Wednesday, August 11, 2004

Sex Ed

Reuters reports that the new sex-education textbooks in Texas are likely to ignore birth control:

Texas educators are debating what will be taught in new sexual education textbooks for its high school students. The 15-member Texas Board of Education is considering and will likely approve four books, all of which extol the virtues of abstinence. Three make no mention of contraceptives at all while one makes passing reference to condoms.

Pardone moi? What exactly is there to debate? There's only one way the human body works. Or, to paraphrase a line from My Cousin Vinny: are we to believe that the laws of biology are suspended in Texas?


National surveys indicate that a wide majority of parents support a strong abstinence message to teens in sexual education.

Hmm, maybe this is the problem. I should think a sexual education class is supposed to teach facts, not dispense moral/societal messages. There's a difference between abstinence, the facts, and abstinence, the message. The facts are that abstinence is but one of over 80 methods of birth control, one that's not very effective (because it's user-dependent). These facts apply equally to all the students in a class (their number, sex, family situation, or religion are irrelevant). In contrast, the abstinence message is different for every student in a class; it depends on the student's particular circumstances--what societal or religious background he/she comes from, what message the parents wish to transmit to their child, etc.


Local school districts are not required to use one of the new books but they receive state funding to buy them if they do.

This use of state funds is eerily similar to the Alabama EC one. And, again, I have to ask: why is the government involved at all? Shouldn't the educators and the parents decide what the curriculum should be?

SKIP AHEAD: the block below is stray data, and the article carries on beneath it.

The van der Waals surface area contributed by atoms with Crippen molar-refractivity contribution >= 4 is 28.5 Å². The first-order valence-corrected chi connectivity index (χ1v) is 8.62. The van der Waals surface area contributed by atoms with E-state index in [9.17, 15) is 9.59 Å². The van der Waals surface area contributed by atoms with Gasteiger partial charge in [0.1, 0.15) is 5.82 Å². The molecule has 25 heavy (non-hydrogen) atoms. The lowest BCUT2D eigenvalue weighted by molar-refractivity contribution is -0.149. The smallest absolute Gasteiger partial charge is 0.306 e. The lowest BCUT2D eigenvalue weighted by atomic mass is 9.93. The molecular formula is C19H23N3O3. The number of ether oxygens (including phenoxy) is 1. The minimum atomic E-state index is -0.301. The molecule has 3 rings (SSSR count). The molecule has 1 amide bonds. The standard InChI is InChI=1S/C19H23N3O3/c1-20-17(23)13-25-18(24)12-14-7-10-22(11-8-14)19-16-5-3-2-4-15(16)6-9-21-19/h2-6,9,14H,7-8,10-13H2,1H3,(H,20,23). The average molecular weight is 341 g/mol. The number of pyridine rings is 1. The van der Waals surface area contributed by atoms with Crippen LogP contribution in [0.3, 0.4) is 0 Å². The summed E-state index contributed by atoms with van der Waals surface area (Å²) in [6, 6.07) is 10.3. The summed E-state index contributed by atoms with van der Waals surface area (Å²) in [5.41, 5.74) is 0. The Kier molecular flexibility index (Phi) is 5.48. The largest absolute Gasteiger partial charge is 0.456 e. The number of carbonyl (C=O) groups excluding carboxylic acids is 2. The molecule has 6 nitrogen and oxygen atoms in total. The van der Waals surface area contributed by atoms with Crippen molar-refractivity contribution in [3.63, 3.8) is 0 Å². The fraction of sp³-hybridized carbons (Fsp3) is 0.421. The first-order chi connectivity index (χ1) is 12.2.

The education board has been at the center of many political and religious battles over the years including a recent proposal by evangelical Christian groups to have the state's textbooks include items debunking evolution.

This doesn't make sense. Just like gravity, human anatomy and physiology exist independent of political system or religious denomination. Moreover, we still have separation of State and Church. So why are religious groups making state school curriculum proposals? I'm not absolutely certain, but I think members of a religion can have their own private, religious schools.

Texas standards require sexual education books to "analyze the effectiveness of barrier protection and other contraceptive methods, including the prevention of sexually transmitted diseases, keeping in mind the effectiveness of remaining abstinent until marriage."

As discussed in an earlier post, very few abstinence-only-until-marriage programs have been rigorously evaluated and, thus, there is no compelling evidence to date that they actually change sexual behavior. If teaching students STD prevention is the goal, I do hope they spend time on microbicidal spermicides. I'll have a more detail post on these methods, but, briefly: a spermicidal kills sperm; a microbicidal kills microbes (like the ones causing STDs); a microbicidal spermicide prevents both pregnancy and STDs.

State Education Agency officials said mention of condoms and contraceptives in the teacher's editions or in supplements to the books enable them to meet Texas curriculum standards.

Richard Blake, a spokesman for Holt, Rinehart and Winston said his company offers a supplement for students that goes into comprehensive detail about forms of contraceptives.

The supplement for students is free with the purchase of the textbooks. It is excluded from the main text in order to offer flexibility and meet the needs of school boards across the United States that have differing views on how to treat a subject many see as highly sensitive.

Let me see if I understand this correctly: we take out the actual information from the textbook and we put it in a supplement. Then we give the students the textbook containing...what? If you take out the information abut birth control from the "Birth Control Methods" chapter, you're not offering the students flexibility; you're giving them blank pages. And, unless only philosophers and artists--people who can look at a blank page and have many different views of it--are allowed on school boards, there's only way to treat the subject of science: give students the information.

Update: Another view, from Austin, TX.


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